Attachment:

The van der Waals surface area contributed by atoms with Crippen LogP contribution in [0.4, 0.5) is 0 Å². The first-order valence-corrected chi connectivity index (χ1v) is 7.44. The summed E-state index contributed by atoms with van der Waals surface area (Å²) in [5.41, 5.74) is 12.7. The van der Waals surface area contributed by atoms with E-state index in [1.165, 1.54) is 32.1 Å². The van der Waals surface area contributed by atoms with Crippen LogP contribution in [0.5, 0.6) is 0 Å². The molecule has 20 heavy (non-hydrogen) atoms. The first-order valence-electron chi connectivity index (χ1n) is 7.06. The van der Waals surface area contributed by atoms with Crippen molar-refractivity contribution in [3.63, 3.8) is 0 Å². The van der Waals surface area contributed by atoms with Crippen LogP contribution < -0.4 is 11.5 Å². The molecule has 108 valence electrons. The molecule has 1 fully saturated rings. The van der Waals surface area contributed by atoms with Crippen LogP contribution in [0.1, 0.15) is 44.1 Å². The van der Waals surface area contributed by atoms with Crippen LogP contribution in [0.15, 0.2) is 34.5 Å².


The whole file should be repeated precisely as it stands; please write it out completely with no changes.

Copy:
The van der Waals surface area contributed by atoms with Crippen LogP contribution in [0.4, 0.5) is 0 Å². The first-order valence-corrected chi connectivity index (χ1v) is 7.44. The summed E-state index contributed by atoms with van der Waals surface area (Å²) in [5.41, 5.74) is 12.7. The van der Waals surface area contributed by atoms with E-state index in [1.165, 1.54) is 32.1 Å². The van der Waals surface area contributed by atoms with Crippen LogP contribution in [0.5, 0.6) is 0 Å². The molecule has 20 heavy (non-hydrogen) atoms. The first-order valence-electron chi connectivity index (χ1n) is 7.06. The van der Waals surface area contributed by atoms with Crippen molar-refractivity contribution in [3.63, 3.8) is 0 Å². The van der Waals surface area contributed by atoms with Crippen LogP contribution < -0.4 is 11.5 Å². The molecule has 108 valence electrons. The molecule has 1 fully saturated rings. The van der Waals surface area contributed by atoms with Crippen LogP contribution in [0.1, 0.15) is 44.1 Å². The van der Waals surface area contributed by atoms with Crippen LogP contribution in [0.15, 0.2) is 34.5 Å².